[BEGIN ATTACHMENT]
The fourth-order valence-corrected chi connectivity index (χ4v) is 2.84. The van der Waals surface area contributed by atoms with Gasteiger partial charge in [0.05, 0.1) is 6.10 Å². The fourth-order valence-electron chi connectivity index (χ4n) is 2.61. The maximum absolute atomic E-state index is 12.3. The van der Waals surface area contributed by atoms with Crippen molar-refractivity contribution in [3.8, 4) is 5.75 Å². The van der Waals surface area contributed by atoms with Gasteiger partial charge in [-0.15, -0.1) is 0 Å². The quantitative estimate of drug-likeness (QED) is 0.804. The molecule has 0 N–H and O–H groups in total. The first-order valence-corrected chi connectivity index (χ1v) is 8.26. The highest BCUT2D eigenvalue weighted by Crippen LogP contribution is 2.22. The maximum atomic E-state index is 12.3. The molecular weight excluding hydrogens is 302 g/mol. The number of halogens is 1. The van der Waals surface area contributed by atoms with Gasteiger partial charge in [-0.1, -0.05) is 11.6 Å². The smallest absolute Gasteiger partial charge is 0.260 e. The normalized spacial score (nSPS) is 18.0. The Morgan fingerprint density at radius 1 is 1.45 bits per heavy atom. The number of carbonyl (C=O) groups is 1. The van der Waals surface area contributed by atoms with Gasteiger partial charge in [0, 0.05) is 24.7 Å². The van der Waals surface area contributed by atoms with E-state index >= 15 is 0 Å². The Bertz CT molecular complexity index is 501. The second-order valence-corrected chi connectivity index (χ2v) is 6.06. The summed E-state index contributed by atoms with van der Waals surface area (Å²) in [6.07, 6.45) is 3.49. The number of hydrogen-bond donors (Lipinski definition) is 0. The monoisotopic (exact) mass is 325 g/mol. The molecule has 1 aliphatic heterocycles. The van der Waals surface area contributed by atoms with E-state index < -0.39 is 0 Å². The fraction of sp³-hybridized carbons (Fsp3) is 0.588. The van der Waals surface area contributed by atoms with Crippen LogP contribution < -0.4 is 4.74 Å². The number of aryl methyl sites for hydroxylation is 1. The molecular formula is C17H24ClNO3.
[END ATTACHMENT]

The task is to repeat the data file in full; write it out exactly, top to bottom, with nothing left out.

The fourth-order valence-corrected chi connectivity index (χ4v) is 2.84. The van der Waals surface area contributed by atoms with Gasteiger partial charge in [0.05, 0.1) is 6.10 Å². The fourth-order valence-electron chi connectivity index (χ4n) is 2.61. The maximum absolute atomic E-state index is 12.3. The van der Waals surface area contributed by atoms with Crippen molar-refractivity contribution in [3.8, 4) is 5.75 Å². The van der Waals surface area contributed by atoms with Gasteiger partial charge in [-0.15, -0.1) is 0 Å². The quantitative estimate of drug-likeness (QED) is 0.804. The molecule has 0 N–H and O–H groups in total. The first-order valence-corrected chi connectivity index (χ1v) is 8.26. The highest BCUT2D eigenvalue weighted by Crippen LogP contribution is 2.22. The maximum atomic E-state index is 12.3. The molecular weight excluding hydrogens is 302 g/mol. The number of halogens is 1. The van der Waals surface area contributed by atoms with Gasteiger partial charge in [-0.1, -0.05) is 11.6 Å². The smallest absolute Gasteiger partial charge is 0.260 e. The normalized spacial score (nSPS) is 18.0. The Morgan fingerprint density at radius 1 is 1.45 bits per heavy atom. The number of carbonyl (C=O) groups is 1. The van der Waals surface area contributed by atoms with Gasteiger partial charge in [0, 0.05) is 24.7 Å². The van der Waals surface area contributed by atoms with E-state index >= 15 is 0 Å². The Bertz CT molecular complexity index is 501. The second-order valence-corrected chi connectivity index (χ2v) is 6.06. The summed E-state index contributed by atoms with van der Waals surface area (Å²) in [6.07, 6.45) is 3.49. The number of hydrogen-bond donors (Lipinski definition) is 0. The monoisotopic (exact) mass is 325 g/mol. The molecule has 1 aliphatic heterocycles. The van der Waals surface area contributed by atoms with E-state index < -0.39 is 0 Å². The fraction of sp³-hybridized carbons (Fsp3) is 0.588. The van der Waals surface area contributed by atoms with Crippen LogP contribution < -0.4 is 4.74 Å². The number of aryl methyl sites for hydroxylation is 1. The molecular formula is C17H24ClNO3.